A film for teachers, describing the use of the "discovery method" in teaching. All it needs is a teacher whose encouragement is natural and unobtrusive. The film shows a free environment where even the furniture can be arranged to meet the needs of a particular enquiry. Film loops and other visual media are shown being used to advantage in this method of teaching.
A rare 'inside' view of a motorcycle club in Toronto, one of the network of such fraternal groups in the large centres across North America. The names they adopt (Satan's Choice is only one) are as individual as their special ethics and views of life, all freely expressed in this film.
This documentary focuses on the goose hunt, a ritual of central importance to the Cree people of the James Bay coastal areas. Not only a source of food, the hunt is also used to transfer Cree culture, skills, and ethics to future generations. Filmmaker Paul M. Rickard invites us along with his own family on a fall goose hunt, so that we can share in the experience.
This installment of the Eye Witness series focuses on Indigenous children at Fort Simpson; a miniature naval battle between radio-operated vessels attended by the Royal Canadian Sea Cadets in Montreal; a drive-in theatre near Ottawa used to provide church services to passing motorists; and how Toronto's subway system is starting to take shape.
“When you don’t know your language or your culture, you don’t know who you are,” says 69-year-old Armand McArthur, one of the last fluent Nakota speakers in Pheasant Rump First Nation, Treaty 4 territory, in southern Saskatchewan. Through the wisdom of his words, Armand is committed to revitalizing his language and culture for his community and future generations.
An intimate portrait of Marie Leo, a Sto:lo woman who was adopted into a Líl̓wat family as a baby. Marie’s gentle narrative of her remarkable early childhood demonstrates a deep connection to culture, land and family that continues to endure.
This short is part of the L’il’wata series. In the early 1970s, at the outset of her documentary career, Alanis Obomsawin visited the Líl̓wat Nation, an Interior Salish First Nation in British Columbia, and created a series of shorts that provide personal narratives about Líl̓wat culture, histories and knowledge.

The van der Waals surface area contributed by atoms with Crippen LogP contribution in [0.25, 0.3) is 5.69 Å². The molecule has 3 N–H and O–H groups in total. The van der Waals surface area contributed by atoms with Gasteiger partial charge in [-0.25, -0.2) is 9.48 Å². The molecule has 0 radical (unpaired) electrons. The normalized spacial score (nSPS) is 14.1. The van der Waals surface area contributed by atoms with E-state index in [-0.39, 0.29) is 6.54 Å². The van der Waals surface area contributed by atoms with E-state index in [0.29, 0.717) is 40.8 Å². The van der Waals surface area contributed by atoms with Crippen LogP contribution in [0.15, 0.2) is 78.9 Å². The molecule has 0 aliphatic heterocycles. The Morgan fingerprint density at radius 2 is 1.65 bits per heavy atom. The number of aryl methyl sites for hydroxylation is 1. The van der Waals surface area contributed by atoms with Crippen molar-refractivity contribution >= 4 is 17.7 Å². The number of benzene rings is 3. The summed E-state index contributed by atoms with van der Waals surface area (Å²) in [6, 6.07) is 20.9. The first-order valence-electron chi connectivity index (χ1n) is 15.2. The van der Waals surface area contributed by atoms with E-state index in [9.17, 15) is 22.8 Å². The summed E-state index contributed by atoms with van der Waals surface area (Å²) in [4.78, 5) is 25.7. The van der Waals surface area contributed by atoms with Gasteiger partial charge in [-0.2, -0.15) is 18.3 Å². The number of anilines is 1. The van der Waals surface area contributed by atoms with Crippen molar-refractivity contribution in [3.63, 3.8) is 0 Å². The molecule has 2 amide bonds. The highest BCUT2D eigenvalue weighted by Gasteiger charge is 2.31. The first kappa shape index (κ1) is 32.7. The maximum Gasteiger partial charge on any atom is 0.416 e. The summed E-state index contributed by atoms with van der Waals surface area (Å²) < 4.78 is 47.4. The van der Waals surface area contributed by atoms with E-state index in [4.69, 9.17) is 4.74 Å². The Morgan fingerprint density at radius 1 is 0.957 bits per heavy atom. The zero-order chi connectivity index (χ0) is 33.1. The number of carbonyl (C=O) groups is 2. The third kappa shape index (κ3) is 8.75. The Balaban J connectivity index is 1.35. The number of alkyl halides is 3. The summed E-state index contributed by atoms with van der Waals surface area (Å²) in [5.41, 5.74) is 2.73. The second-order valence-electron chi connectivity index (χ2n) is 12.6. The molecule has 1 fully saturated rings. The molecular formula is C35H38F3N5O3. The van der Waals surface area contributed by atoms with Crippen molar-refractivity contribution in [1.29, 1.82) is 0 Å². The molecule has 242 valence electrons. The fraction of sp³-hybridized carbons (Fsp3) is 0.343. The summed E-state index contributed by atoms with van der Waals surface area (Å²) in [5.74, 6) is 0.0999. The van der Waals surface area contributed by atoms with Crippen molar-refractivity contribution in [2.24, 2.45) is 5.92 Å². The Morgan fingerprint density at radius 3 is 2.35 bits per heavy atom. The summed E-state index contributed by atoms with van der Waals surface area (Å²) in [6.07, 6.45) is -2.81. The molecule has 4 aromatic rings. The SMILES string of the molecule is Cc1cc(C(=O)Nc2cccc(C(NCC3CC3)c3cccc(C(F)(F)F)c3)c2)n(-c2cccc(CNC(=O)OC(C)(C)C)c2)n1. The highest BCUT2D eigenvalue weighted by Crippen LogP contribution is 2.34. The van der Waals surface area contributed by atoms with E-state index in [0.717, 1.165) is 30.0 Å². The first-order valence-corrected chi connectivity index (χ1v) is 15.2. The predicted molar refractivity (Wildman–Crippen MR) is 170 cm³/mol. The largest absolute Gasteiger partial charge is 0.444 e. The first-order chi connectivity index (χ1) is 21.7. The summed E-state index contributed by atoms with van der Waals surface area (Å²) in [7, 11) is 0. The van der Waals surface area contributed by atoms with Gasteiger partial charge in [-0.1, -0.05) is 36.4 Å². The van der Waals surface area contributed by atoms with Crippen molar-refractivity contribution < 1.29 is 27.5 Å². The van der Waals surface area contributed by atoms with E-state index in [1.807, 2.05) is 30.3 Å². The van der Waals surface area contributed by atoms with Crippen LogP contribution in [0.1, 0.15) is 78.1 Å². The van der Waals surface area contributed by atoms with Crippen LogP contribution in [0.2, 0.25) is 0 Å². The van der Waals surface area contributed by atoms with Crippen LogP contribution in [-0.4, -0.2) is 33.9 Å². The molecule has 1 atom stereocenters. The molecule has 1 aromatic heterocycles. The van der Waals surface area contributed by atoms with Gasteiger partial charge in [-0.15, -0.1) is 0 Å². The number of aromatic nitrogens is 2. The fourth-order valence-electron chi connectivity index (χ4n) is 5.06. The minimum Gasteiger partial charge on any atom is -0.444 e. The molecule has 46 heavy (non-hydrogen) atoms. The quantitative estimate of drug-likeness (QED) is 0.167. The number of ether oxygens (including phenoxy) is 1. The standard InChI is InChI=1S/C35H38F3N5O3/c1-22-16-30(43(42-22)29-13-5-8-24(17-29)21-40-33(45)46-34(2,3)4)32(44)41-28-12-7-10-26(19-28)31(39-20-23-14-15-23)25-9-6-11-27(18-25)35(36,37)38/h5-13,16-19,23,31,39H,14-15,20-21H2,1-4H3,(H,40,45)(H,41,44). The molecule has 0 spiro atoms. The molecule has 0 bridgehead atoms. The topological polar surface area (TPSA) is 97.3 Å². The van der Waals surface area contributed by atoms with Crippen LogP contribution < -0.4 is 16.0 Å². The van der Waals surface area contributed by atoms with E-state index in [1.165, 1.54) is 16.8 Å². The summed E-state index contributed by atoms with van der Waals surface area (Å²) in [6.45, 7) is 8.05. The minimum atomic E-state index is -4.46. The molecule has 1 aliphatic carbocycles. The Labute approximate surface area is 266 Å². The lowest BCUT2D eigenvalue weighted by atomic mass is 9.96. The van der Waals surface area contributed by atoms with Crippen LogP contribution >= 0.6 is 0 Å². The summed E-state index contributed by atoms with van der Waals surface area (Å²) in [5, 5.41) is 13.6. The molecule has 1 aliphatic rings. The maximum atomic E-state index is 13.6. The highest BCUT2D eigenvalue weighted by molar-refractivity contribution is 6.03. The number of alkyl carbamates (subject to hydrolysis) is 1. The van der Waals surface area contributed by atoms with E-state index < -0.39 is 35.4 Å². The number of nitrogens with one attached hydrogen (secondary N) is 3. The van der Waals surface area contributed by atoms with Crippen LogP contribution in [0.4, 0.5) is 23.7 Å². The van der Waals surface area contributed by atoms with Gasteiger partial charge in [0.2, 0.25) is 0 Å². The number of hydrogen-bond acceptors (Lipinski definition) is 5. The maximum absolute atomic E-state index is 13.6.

A journey northward from Mile Zero, where the Alaska Highway begins, through mountain wilderness. This film covers the route of the travelling library van, a free book service of the Public Library Commission of British Columbia. To oil towns, army bases, mining camps and scattered settlements, the bookmobile delivers a wide assortment of reading material.
Follow filmmaker Elle-Máijá Tailfeathers as she creates an intimate portrait of her community and the impacts of the substance use and overdose epidemic. Witness the change brought by community members with substance-use disorder, first responders and medical professionals as they strive for harm reduction in the Kainai First Nation.
The Christmas story, presented in the form of a medieval York mystery, or miracle play, by a cast of junior school children. They follow the text, in verse and prose, used by strolling players five centuries ago when a miracle play meant the portrayal of the mystery of Christ's birth. The story is divided into scenes, with costumes and settings patterned after biblical times. Between acts a children's "angel choir" sings familiar Christmas carols to introduce each scene.
Returning to the Pikogan reserve to give birth to her first child, Sybèle wonders how to give her son a better life than hers while ensuring he stays connected to the Algonquin community.
Since 2004, Wapikoni Mobile has been giving young Aboriginals the opportunity to speak out using video and music. This short film was made with the guidance of these travelling studios and is part of the 2007 Selection - Wapikoni Mobile DVD.